Punjabi Wave: Why AP Dhillon Is Betting On Himself
The global superstar has hit countless milestones in just three years, and in this interview he talks about how he's paving the way for the next generation of Punjabi-Canadian artists.
AP Dhillon started at the top. Now, he’s figuring out how to go even higher.
In just three years, he has become one of the major Punjabi stars in the streaming era. “Brown Munde,” his 2020 viral smash with Gurinder Gill and Shinda Kahlon, turned him into an overnight viral sensation. The song, which translates to “Brown Boys,” resonated not only with Punjabi-speakers, but listeners all over India and in the diaspora all over the world. Over a hypnotic trap beat, Dhillon built a blueprint for a budding global movement.
Today, he’s a star in South Asia and North America. His songs consistently rank among Spotify’s top tracks in India and he recently graced the cover of Rolling Stone India, while his glossy lovelorn ballad “With You” debuted at No. 42 on Billboard’s Canada Top 100, bumping out Travis Scott. That song accompanied AP Dhillon: First of a Kind, a Prime Video docu-series about his rapid rise and debut Canadian tour at arenas throughout his home country.
It’s rare for such a new artist to be the subject of a documentary about their life, but Dhillon’s is a rare story. It’s a story of an artist who built his own studio, played for crowds of more than 10,000 right away, and surpassed the industry gatekeepers on his own terms.
BROWN MUNDE - AP DHILLON | GURINDER GILL | SHINDA KAHLON (Official Music Video)
He takes some inspiration from Fred VanVleet, the former Toronto Raptors point guard who famously opted out of being drafted to sign for an NBA team on his own terms. “So far, we are betting on ourselves,” Dhillon says.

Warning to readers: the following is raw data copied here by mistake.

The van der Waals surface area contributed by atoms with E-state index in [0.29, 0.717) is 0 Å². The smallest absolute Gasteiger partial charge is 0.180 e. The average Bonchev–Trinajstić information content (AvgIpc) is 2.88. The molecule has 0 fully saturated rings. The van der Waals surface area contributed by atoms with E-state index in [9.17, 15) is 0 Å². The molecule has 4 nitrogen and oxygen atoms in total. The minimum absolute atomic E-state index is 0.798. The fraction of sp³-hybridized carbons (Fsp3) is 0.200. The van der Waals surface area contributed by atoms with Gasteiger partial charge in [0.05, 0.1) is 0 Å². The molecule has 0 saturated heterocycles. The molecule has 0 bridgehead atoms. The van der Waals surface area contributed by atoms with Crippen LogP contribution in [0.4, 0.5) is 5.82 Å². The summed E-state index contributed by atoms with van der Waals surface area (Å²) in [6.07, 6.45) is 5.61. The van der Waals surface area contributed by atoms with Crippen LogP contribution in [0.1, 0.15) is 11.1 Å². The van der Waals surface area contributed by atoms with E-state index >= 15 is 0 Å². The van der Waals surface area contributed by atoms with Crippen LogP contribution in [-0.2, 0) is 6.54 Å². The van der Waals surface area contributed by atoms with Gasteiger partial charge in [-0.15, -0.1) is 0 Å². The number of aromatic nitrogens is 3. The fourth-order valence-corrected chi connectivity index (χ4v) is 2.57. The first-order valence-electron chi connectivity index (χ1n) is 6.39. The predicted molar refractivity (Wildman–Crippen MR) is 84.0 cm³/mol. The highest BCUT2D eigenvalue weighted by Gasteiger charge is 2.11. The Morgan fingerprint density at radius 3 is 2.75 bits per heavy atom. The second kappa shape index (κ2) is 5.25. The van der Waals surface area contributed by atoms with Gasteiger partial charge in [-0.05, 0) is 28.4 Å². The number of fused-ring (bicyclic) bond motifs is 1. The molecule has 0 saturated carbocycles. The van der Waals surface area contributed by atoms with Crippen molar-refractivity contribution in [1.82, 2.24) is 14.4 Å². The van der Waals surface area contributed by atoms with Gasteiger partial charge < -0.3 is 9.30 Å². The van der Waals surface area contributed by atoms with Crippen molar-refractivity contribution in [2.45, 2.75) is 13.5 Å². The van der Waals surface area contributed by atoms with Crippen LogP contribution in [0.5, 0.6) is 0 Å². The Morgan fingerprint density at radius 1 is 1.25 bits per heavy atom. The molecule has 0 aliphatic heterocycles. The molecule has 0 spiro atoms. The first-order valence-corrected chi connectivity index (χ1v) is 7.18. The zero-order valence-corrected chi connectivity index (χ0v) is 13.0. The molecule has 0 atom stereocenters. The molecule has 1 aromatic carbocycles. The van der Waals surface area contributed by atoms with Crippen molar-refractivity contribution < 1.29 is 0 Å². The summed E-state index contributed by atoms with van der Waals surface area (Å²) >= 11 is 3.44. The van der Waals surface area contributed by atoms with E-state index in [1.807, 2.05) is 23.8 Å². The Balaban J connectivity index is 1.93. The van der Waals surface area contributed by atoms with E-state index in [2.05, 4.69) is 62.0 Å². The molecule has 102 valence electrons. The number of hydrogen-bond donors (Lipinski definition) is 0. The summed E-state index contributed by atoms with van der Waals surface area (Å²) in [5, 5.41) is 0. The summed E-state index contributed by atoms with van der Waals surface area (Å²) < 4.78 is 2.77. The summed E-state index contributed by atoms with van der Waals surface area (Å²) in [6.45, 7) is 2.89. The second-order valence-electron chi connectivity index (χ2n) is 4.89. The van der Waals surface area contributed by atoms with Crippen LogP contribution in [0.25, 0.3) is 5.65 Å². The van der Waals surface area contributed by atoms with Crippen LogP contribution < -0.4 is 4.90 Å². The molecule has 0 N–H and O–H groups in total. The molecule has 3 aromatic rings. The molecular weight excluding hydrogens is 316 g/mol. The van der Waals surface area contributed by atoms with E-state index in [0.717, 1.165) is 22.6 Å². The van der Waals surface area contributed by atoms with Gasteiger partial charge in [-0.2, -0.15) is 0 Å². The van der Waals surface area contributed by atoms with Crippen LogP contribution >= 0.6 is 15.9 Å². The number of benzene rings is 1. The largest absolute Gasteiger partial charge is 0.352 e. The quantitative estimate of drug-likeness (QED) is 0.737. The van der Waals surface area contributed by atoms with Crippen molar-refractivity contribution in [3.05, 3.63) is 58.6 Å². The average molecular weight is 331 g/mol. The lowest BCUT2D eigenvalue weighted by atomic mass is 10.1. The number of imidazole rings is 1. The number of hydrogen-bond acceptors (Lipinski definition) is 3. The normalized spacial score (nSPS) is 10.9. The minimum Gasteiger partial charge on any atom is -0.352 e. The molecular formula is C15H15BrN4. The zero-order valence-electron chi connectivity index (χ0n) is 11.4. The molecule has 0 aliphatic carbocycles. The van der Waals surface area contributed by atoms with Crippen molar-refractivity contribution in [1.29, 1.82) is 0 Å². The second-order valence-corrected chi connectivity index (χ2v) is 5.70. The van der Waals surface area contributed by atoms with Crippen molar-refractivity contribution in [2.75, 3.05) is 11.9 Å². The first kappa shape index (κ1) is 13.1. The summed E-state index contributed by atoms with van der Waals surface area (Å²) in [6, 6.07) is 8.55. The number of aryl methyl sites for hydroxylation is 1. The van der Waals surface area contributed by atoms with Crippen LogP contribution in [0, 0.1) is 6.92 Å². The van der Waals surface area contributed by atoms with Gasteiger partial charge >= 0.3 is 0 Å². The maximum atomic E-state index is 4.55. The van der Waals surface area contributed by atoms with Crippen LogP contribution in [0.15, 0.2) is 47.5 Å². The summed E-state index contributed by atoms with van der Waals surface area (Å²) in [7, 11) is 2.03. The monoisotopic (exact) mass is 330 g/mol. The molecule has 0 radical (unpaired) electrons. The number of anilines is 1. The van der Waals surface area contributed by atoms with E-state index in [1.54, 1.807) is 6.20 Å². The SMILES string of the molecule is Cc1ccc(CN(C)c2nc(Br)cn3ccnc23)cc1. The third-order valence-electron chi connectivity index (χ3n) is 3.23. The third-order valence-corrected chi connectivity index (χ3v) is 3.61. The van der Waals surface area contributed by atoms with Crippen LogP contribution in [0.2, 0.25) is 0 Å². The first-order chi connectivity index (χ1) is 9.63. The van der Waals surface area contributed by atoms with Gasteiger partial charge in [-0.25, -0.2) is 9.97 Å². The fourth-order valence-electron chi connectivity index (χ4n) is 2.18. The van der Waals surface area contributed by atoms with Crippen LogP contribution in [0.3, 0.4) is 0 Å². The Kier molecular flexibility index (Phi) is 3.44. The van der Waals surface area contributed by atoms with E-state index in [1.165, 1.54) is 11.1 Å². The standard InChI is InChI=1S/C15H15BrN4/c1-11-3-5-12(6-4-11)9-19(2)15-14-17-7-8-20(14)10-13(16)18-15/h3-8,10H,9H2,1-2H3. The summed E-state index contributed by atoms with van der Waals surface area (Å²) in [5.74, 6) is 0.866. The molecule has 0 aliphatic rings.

Talking to Billboard Canada from New York City, where he’s hanging out for Fashion Week, he says the gamble is still on. “Our first goal is playing stadiums,” he says. “Second, is taking the music global.
In your new Prime Video documentary AP Dhillon: First of a Kind, you talk about how your father was a major influence on your career. What kind of music did he introduce you to?
I grew up listening to a lot of different styles of music. It wasn't just from India. It was Sufi music from even Pakistan, or neighbouring countries, and music from India. So I did not grow up listening just to Punjabi folk music. That inspired me to make this sound that I have.
After some initial shows in India, you started your live music career in Canada with an arena tour. Having started on that high note right from the very start, does it make it hard to figure out where to go from there?
There's more pressure. And we wanna do bigger and better. We want to scale it up. So there is definitely pressure. But again, we're gonna bet on ourselves and just go with the flow. We're planning our world tour. And we're dropping a whole lot of music. I'm probably dropping the album at the beginning of next year, and a few singles [before that].
You’ve played in Canada, the US, and India, but now you’ll be going to even more places. Is it important to you to spread the music further across the world?
Yeah, we’ll probably do one show instead of doing a lot of shows in India. We wanna up the production. We wanna add more theatrics. Give the fans a better experience. A lot of things that we have learned so far, we wanna work on them. We wanna go to Australia and go back to UK. It's been a minute. And then Dubai. Saudi Arabia, Qatar, and then again Canada, America.
One of the things that makes your music resonate so well across borders is the way you speak to the diaspora experience. Do you find that helps universalize your music?